How to Intrinsically Motivate Yourself

Posted on August 12, 2022 in Inspiration

Some work, like doing laundry or mowing the lawn, is relatively quick and comes with an evident, immediate reward (e.g. clean clothes to wear or a great-looking plot of grass). 

Other forms of work can be an exhausting battle, with little to show at the end of the day. Dopamine rewards from long-term grinds are often few and far between, with the evidence and pay-off of your blood, sweat, and tears left waiting much further down the road. It’s times like these when the ability to intrinsically motivate oneself becomes paramount to creativity and success.  

What is Intrinsic Motivation?

There are two different forms of motivation: extrinsic and intrinsic. Extrinsic motivation is the kind that comes from external rewards or motivators – things like money, recognition, or the need to meet a deadline. Intrinsic motivation, on the other hand, comes from within your own mind. Intrinsic motivation pushes a person to engage in activities they find both interesting and challenging, driven by their own internal desires to learn, grow, and explore. 

In order to reach your highest potential, the motivation to push forward must come from within. Let’s find it.  

See Also: Five Easy Ways to Increase Your Productivity


4 Ways to Create Intrinsic Motivation

        1. Manage Mood and Attitude

“You catch more flies with honey than vinegar,” is probably an expression you’ve heard before. Turns out, a mind full of vinegar isn’t good for much of anything. Mood is a huge factor for motivation, and forcing yourself to complete a task is an ordeal when you’re mentally encumbered with anger, depression, or anxiety. When the brain has these things to worry about, it’s not focused on how best to solve the task at hand – or it forces us to procrastinate as an attempt to self-sooth. Effective motivation starts with good mental health. Practice self care to stay on top of your emotions. Taking some time for yourself, spending time with loved ones and friends, meditating, or contacting a mental health professional are all great ways to cultivate a more positive life, and to in-turn cultivate more intrinsic motivation.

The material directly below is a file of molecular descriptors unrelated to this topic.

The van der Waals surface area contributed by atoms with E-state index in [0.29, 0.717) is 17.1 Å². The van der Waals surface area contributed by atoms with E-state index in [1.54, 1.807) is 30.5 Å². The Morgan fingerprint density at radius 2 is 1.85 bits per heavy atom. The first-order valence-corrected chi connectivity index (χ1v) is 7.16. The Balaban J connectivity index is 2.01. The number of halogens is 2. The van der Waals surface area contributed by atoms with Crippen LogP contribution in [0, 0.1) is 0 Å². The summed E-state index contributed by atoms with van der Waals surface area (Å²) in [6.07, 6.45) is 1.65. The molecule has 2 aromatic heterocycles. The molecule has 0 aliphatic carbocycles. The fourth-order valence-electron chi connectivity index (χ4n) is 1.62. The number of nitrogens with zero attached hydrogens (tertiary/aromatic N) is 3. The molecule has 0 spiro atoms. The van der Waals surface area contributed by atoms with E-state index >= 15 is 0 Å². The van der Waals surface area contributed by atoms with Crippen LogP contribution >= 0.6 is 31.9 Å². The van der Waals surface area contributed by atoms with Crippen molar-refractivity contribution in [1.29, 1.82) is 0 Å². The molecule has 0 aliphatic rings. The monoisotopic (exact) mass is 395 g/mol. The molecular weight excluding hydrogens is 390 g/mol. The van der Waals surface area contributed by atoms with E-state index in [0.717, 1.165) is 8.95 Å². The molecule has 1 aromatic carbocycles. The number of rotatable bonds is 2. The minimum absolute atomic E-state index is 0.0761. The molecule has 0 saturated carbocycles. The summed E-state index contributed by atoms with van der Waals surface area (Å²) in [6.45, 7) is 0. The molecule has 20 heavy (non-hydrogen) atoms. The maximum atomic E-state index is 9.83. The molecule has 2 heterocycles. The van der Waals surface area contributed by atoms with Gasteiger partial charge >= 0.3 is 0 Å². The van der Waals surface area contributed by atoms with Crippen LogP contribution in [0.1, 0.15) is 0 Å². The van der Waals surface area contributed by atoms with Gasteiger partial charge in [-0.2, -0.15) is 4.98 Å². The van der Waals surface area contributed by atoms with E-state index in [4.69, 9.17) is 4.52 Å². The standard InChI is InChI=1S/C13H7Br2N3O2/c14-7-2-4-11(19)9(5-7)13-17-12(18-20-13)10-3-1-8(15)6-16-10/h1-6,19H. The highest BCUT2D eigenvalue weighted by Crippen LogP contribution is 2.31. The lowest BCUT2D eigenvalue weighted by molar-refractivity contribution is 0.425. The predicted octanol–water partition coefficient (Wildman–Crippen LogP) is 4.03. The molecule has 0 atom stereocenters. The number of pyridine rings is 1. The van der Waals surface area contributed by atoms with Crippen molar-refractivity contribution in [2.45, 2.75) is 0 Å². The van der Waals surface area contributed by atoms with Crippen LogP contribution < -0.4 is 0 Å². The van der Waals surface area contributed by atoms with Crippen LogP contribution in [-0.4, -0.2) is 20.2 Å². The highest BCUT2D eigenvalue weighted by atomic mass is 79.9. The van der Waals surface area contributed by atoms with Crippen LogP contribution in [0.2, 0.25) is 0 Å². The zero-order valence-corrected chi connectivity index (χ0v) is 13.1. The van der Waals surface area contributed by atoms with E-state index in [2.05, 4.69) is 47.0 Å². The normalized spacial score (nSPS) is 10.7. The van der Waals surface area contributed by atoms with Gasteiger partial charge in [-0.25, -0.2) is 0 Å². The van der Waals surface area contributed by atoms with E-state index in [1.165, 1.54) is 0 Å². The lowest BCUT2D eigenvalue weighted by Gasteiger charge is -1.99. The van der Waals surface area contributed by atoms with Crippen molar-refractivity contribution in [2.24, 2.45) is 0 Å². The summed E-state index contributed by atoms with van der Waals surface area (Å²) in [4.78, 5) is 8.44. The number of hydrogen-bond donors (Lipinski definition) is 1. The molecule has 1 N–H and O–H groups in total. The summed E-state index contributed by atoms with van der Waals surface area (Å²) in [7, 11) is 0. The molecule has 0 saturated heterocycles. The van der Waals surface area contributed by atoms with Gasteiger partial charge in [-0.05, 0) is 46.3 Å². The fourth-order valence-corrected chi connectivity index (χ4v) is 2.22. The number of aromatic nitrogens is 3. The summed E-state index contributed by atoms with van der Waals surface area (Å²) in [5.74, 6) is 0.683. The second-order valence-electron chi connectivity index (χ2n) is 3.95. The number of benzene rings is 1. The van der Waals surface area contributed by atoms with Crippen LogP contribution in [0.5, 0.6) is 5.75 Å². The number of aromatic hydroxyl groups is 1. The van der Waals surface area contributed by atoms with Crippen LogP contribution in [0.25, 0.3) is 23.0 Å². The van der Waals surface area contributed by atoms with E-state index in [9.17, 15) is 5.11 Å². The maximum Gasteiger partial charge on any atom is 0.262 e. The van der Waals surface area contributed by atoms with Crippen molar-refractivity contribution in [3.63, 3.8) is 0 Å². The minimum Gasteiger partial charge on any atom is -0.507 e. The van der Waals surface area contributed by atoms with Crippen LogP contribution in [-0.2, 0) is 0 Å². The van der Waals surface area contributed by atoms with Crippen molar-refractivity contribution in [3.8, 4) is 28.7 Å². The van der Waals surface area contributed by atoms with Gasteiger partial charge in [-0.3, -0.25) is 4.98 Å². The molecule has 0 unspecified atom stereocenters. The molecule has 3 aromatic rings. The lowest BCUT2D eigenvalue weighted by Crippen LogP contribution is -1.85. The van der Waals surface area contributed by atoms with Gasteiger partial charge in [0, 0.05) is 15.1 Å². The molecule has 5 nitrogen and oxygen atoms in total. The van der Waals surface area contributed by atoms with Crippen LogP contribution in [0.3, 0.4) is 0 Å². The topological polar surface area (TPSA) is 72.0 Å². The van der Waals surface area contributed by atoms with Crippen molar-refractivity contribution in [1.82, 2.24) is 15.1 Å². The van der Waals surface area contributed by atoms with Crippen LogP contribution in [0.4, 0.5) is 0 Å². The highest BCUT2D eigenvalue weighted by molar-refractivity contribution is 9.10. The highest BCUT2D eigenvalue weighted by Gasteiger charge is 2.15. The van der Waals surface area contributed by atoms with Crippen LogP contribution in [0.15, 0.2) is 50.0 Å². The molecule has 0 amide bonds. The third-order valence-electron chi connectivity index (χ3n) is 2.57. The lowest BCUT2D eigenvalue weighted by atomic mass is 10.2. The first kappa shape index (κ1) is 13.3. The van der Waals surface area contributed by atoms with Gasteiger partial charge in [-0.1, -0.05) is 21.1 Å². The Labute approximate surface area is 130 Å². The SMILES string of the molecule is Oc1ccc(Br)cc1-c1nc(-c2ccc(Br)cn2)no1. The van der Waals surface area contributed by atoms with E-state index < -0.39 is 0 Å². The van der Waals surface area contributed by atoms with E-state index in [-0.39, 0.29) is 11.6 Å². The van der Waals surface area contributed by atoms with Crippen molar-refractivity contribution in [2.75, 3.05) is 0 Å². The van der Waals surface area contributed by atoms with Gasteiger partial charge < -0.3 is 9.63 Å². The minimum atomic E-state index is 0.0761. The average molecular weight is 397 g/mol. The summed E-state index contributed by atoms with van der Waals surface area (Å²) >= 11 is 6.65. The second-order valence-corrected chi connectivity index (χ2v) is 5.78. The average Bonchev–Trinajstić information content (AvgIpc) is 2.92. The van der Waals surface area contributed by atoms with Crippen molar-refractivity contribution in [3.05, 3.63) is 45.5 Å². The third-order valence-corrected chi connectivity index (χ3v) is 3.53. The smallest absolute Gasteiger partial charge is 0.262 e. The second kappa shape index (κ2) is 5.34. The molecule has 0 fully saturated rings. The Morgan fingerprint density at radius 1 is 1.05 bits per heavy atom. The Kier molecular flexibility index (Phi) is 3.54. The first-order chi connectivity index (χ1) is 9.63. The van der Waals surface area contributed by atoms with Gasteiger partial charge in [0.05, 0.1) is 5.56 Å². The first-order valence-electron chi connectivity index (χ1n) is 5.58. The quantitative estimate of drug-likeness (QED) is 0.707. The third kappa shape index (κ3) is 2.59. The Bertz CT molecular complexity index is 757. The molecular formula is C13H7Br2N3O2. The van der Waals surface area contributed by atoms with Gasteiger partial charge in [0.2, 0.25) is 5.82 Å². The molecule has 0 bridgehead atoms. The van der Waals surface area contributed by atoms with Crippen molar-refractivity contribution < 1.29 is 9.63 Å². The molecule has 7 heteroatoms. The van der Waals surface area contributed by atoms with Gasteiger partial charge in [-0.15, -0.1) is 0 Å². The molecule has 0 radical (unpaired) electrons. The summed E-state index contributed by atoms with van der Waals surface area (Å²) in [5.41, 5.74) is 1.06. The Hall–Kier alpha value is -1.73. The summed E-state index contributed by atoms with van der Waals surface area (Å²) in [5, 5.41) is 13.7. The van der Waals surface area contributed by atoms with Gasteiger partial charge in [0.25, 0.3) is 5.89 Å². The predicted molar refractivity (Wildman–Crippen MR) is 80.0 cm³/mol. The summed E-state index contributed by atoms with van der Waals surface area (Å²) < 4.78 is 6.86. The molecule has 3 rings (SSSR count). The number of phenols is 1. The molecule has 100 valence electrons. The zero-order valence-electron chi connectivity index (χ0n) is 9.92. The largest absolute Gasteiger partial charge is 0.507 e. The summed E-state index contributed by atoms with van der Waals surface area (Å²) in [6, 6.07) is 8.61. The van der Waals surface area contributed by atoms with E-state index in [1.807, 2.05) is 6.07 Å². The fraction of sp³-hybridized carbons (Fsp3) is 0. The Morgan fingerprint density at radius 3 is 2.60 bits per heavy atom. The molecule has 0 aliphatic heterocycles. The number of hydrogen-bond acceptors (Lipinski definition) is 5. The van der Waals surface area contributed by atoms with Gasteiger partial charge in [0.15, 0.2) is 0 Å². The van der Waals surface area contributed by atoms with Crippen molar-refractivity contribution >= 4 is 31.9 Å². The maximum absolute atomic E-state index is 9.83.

2. Follow Your Passions

No matter your mood, your lack of motivation might be due to your work being devoid of personal meaning. In order for an activity or task to be intrinsically motivating, the work has to be engaging and fulfilling. No matter how good you are at math, for example, you still won’t be a great accountant if the job simply “isn’t for you.” Find something powerful and meaningful to you, and pursue it, like Paul Kirby did when he realized he wanted to inspire others to pursue their dreams. 

Need a hand finding the way to pursue your passions? We can help. 

        3. Avoid Extrinsic Rewards